Wansart, J.; Schnieder, E.:
Simulating market development of battery electric vehicles.
FOVUS - 5. Internationales Symposium "Networks for Mobility", Oktober 2010.
Worldwide, the automobile industry faces two intertwined trends, urging it to enhance and change traditional powertrain technologies. On the one hand, crude oil reserves are finite and the maximum of production capacity seems to have been reached. On the other hand, regulatory requirements force manufacturers to reduce their products’ CO2 emissions.
One option to cope with this problem is the electric powertrain that does not emit any emissions during operation. As long as driving energy is generated from renewable sources electric powertrains promise to be a large step forward to sustainable transportation. Basically two mobile energy storage systems can be used: batteries or hydrogen fuel cells. So far, compared to conventional internal combustion engines, none of those technologies seems to any competitive advantage today that could lead to significant market shares. Hence, the question arises how a substantial long-lasting market share of electric vehicles may be achieved.
Therefore, the goal of this contribution is to analyze market mechanisms that drive or block market diffusion of electric powertrain technologies in order to understand under which conditions those technologies can be introduced successfully into the market. A dynamic simulation model is developed that contains a view on socio-economic mechanisms of the market and their interrelationship with technology-related developments. Thus it is possible to develop consistent scenarios of market diffusion.
Modeling approach and simulation
Following the conceptual approach of the System Dynamics methodology developed by Forrester , a number of mechanisms have been identified as drivers of innovation diffusion . Basically, five reinforcing feedback effects appear to be important in the context of alternative powertrains. In Figure 1, these are illustrated by a causal loop diagram, where an arrow is directed from cause to effect.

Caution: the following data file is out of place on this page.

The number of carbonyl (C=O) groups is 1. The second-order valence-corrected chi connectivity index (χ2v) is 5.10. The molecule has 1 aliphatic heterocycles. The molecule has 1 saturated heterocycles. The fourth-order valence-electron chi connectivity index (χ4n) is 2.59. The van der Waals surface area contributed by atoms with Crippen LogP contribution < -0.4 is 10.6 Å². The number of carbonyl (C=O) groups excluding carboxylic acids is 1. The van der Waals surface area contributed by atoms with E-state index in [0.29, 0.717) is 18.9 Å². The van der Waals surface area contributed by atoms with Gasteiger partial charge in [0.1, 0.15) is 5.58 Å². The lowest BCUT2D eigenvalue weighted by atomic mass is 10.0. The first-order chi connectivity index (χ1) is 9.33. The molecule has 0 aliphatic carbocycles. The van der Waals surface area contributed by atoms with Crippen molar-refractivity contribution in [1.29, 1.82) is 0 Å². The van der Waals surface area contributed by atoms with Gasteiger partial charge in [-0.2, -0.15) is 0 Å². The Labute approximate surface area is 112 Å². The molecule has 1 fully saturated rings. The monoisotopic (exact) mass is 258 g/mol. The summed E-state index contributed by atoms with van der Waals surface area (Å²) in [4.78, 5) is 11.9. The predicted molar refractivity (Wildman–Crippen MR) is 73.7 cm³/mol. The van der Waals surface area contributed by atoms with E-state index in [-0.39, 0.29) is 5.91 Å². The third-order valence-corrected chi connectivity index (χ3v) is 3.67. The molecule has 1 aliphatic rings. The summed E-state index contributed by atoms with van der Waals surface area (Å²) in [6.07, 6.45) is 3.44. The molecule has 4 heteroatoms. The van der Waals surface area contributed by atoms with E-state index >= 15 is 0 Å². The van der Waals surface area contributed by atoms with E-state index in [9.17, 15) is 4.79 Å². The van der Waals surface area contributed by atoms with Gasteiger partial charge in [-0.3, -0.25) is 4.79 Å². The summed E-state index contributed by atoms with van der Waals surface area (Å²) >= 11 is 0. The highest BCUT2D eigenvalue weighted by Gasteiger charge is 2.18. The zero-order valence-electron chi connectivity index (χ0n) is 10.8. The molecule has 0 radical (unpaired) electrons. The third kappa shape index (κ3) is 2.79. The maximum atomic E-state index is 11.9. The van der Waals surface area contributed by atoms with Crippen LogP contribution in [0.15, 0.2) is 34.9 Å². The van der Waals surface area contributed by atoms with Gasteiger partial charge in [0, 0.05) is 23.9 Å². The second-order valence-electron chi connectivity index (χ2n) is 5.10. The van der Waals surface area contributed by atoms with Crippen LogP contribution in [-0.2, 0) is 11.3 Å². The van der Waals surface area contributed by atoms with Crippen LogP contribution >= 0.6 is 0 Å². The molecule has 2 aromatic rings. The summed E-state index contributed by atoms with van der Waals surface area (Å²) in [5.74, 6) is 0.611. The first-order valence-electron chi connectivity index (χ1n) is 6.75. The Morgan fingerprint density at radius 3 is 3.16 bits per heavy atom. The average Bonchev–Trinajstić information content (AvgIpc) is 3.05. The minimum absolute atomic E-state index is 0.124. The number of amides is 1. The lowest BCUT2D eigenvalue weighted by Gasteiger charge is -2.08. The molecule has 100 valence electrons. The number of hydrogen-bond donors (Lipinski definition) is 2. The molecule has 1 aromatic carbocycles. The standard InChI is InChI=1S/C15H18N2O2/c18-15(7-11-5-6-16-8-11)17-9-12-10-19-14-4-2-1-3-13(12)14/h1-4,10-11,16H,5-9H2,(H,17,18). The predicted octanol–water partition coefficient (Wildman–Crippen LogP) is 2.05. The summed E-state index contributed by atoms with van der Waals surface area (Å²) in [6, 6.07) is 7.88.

Figure 1: Important feedback loops for innovation diffusion
This conceptualization of a dynamic model can be expressed as a system of differential equations which is implemented into standard simulation software. A number of simulation runs is analyzed. Especially sensitivity analysis is of high interest in the given context, in order to identify parameters with high leverage. One such very strong effect is WoM, see Table 1. A time-lag between awareness diffusion and the actual purchase decision can be expected. Without a certain strength of WoM the number of potential customers stays low and does not develop to a level necessary for self-sustaining market penetration. This is the case even in the presence of a reasonably successful supporting marketing strategy that is continued for a long time, here for 10 years. In the lower figure it becomes clear that a high market share can be achieved in the next twenty years, if customers’ attitude towards BEV is sufficiently positive, but, as mentioned earlier, this result is highly uncertain so far: The curves cover a span of almost fifty percentage points of market share.
Table 1: Sensitivity of BEV market share to word-of-mouth
Customer awareness and market share conditional to awareness
Exogenous diffusion effect:
ηEV = 0.2, duration = 10 years
Choice parameters: βPrice = -0.5, βRange = 0.5 Endogenous diffusion effect:
φBEV = 0.1 (pink), φBEV = 0.15 (violet),
φBEV = 0.2 (green), φBEV = 0.25 (red),
φBEV = 0.3 (blue)
To be summarized, there does not seem to be one single critical factor, but rather a combination of different factors that account for a successful implementation of new vehicle energy technologies. Further analyses are in progress in order to understand these effects more deeply.